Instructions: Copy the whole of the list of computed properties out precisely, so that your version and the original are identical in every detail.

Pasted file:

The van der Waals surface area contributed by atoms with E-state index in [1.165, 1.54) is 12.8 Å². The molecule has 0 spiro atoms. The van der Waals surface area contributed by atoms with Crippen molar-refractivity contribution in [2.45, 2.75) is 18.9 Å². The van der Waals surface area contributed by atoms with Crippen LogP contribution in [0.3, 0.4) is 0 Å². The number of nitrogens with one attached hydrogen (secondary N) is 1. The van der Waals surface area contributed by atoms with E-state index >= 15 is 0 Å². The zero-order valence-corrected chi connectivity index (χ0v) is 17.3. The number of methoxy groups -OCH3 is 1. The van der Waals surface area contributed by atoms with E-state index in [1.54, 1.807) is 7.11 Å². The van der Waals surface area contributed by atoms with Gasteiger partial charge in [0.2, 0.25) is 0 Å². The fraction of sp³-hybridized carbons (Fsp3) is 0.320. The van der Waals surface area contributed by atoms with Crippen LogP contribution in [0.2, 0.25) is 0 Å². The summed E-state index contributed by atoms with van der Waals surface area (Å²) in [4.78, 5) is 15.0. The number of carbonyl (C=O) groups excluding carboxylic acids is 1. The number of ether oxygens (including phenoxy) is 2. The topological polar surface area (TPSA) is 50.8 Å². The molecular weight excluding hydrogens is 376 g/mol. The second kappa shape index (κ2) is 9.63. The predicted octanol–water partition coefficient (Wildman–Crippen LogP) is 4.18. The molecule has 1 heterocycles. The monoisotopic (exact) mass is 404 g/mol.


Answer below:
The van der Waals surface area contributed by atoms with E-state index in [1.165, 1.54) is 12.8 Å². The molecule has 0 spiro atoms. The van der Waals surface area contributed by atoms with Crippen molar-refractivity contribution in [2.45, 2.75) is 18.9 Å². The van der Waals surface area contributed by atoms with Crippen LogP contribution in [0.3, 0.4) is 0 Å². The number of nitrogens with one attached hydrogen (secondary N) is 1. The van der Waals surface area contributed by atoms with E-state index >= 15 is 0 Å². The zero-order valence-corrected chi connectivity index (χ0v) is 17.3. The number of methoxy groups -OCH3 is 1. The van der Waals surface area contributed by atoms with E-state index in [1.54, 1.807) is 7.11 Å². The van der Waals surface area contributed by atoms with Gasteiger partial charge in [0.2, 0.25) is 0 Å². The fraction of sp³-hybridized carbons (Fsp3) is 0.320. The van der Waals surface area contributed by atoms with Crippen LogP contribution in [0.2, 0.25) is 0 Å². The summed E-state index contributed by atoms with van der Waals surface area (Å²) in [4.78, 5) is 15.0. The number of carbonyl (C=O) groups excluding carboxylic acids is 1. The number of ether oxygens (including phenoxy) is 2. The topological polar surface area (TPSA) is 50.8 Å². The molecular weight excluding hydrogens is 376 g/mol. The second kappa shape index (κ2) is 9.63. The predicted octanol–water partition coefficient (Wildman–Crippen LogP) is 4.18. The molecule has 1 heterocycles. The monoisotopic (exact) mass is 404 g/mol.